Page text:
More than three years after the collapse that triggered it, Washington Mutual's bankruptcy is near an end.
A federal bankruptcy judge in Delaware on Friday approved the former bank's Chapter 11 exit plan. U.S. Bankruptcy Judge Mary Walrath had twice before rejected reorganization plans in a case that prominently featured hedge funds and private equity firms at almost every turn.
The approval of the $7 billion sets the stage for creditors—prevalent among them alternative investors who snapped up WaMu debt for pennies on the dollar—to begin receiving payments in just weeks. A lawyer for the company's unsecured creditors said March 8 is the likely date for the first big payout.
Four hedge funds—Appaloosa Management, Aurelius Capital Partners, Centerbridge Partners and Owl Creek Management—played a role in crafting WaMu's first bid to exit bankruptcy. But the four refused to renew their support for the plan last year, leading some shareholders to accuse them of insider trading. Walrath said last month she would vacate a ruling she made last year allowing an insider-trading lawsuit against the hedge funds to proceed if she approved the bankruptcy plan.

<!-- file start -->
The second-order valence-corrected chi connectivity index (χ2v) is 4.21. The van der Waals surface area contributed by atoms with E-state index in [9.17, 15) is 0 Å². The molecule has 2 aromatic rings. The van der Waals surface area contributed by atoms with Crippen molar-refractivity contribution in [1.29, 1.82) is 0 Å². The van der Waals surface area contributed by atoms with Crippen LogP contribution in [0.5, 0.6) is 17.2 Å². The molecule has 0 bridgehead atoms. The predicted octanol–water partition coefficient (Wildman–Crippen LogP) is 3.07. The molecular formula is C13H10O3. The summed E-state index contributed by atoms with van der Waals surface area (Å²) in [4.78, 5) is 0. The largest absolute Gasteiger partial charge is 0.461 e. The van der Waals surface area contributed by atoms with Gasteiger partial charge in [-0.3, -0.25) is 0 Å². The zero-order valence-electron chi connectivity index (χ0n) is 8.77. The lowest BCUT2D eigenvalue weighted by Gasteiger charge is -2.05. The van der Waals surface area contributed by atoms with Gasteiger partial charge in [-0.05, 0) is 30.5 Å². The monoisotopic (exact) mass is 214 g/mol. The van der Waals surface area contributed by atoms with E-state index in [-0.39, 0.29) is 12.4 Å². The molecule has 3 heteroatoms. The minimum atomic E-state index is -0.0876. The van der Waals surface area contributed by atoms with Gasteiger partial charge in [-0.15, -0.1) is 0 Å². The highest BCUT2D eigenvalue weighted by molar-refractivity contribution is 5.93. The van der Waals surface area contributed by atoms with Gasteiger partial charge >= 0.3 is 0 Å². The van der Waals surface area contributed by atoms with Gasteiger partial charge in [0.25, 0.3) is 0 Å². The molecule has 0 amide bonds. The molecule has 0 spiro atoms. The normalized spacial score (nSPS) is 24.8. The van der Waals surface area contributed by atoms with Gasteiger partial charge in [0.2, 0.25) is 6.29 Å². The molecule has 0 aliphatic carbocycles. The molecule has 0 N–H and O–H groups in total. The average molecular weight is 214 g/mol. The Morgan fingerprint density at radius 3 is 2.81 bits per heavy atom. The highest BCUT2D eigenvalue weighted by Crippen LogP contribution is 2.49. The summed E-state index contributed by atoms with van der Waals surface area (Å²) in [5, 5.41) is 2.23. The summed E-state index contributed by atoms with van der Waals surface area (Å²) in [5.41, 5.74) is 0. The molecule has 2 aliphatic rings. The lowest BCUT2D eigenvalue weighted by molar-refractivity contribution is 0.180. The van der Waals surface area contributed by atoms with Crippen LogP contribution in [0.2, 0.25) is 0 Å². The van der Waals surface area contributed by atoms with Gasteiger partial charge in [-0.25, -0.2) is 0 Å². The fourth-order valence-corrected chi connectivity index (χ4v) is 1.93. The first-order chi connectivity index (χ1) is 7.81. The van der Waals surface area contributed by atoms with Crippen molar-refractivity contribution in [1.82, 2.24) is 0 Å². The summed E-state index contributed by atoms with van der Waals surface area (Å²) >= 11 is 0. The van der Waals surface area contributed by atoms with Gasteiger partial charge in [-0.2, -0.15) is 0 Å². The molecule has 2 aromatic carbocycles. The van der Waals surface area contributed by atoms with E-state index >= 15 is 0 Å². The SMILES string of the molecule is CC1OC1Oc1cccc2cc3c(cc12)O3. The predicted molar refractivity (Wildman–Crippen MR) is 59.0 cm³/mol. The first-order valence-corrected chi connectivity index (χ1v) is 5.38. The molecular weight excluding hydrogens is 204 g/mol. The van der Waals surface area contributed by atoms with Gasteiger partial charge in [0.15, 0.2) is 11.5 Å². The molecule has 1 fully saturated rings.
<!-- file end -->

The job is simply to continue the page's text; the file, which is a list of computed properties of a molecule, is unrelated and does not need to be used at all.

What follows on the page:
More recently—last week—another group of hedge funds threatened to derail the bankruptcy plan, voting against it before switching their votes following an agreement giving them a stake in the reinsurance company that will emerge from the WaMu bankruptcy.
"I have never seen a case where the shareholders have been so active," Walrath said.